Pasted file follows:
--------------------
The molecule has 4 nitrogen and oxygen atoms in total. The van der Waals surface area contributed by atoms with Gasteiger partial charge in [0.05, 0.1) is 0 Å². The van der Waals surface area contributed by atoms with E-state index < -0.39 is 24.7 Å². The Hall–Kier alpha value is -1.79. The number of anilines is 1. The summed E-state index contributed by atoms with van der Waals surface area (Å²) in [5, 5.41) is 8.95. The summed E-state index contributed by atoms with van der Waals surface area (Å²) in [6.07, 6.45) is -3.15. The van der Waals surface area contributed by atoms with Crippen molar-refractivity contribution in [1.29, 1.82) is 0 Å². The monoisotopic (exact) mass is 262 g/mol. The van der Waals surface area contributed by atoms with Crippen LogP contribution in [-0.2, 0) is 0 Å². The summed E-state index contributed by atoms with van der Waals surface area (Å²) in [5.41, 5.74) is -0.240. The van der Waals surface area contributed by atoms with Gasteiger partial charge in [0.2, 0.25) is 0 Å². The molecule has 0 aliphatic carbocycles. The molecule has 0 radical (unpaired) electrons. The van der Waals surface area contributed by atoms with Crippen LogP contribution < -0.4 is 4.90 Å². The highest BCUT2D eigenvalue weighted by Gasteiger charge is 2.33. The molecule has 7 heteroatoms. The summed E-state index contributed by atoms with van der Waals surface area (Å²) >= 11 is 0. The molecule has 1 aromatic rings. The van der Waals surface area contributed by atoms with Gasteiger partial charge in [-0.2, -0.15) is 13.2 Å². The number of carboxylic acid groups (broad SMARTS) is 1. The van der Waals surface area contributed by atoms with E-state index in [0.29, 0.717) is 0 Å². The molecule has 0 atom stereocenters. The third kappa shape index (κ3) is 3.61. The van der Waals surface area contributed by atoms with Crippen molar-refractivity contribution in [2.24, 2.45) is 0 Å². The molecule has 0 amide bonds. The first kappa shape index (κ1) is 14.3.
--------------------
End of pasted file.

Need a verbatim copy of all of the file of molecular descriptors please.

The molecule has 4 nitrogen and oxygen atoms in total. The van der Waals surface area contributed by atoms with Gasteiger partial charge in [0.05, 0.1) is 0 Å². The van der Waals surface area contributed by atoms with E-state index < -0.39 is 24.7 Å². The Hall–Kier alpha value is -1.79. The number of anilines is 1. The summed E-state index contributed by atoms with van der Waals surface area (Å²) in [5, 5.41) is 8.95. The summed E-state index contributed by atoms with van der Waals surface area (Å²) in [6.07, 6.45) is -3.15. The van der Waals surface area contributed by atoms with Crippen molar-refractivity contribution in [1.29, 1.82) is 0 Å². The monoisotopic (exact) mass is 262 g/mol. The van der Waals surface area contributed by atoms with Crippen LogP contribution in [-0.2, 0) is 0 Å². The summed E-state index contributed by atoms with van der Waals surface area (Å²) in [5.41, 5.74) is -0.240. The van der Waals surface area contributed by atoms with Gasteiger partial charge in [0.2, 0.25) is 0 Å². The molecule has 0 aliphatic carbocycles. The molecule has 0 radical (unpaired) electrons. The van der Waals surface area contributed by atoms with Crippen LogP contribution < -0.4 is 4.90 Å². The highest BCUT2D eigenvalue weighted by Gasteiger charge is 2.33. The molecule has 7 heteroatoms. The summed E-state index contributed by atoms with van der Waals surface area (Å²) >= 11 is 0. The molecule has 1 aromatic rings. The van der Waals surface area contributed by atoms with Gasteiger partial charge in [-0.2, -0.15) is 13.2 Å². The number of carboxylic acid groups (broad SMARTS) is 1. The van der Waals surface area contributed by atoms with E-state index in [0.29, 0.717) is 0 Å². The molecule has 0 atom stereocenters. The third kappa shape index (κ3) is 3.61. The van der Waals surface area contributed by atoms with Crippen molar-refractivity contribution in [2.24, 2.45) is 0 Å². The molecule has 0 amide bonds. The first kappa shape index (κ1) is 14.3.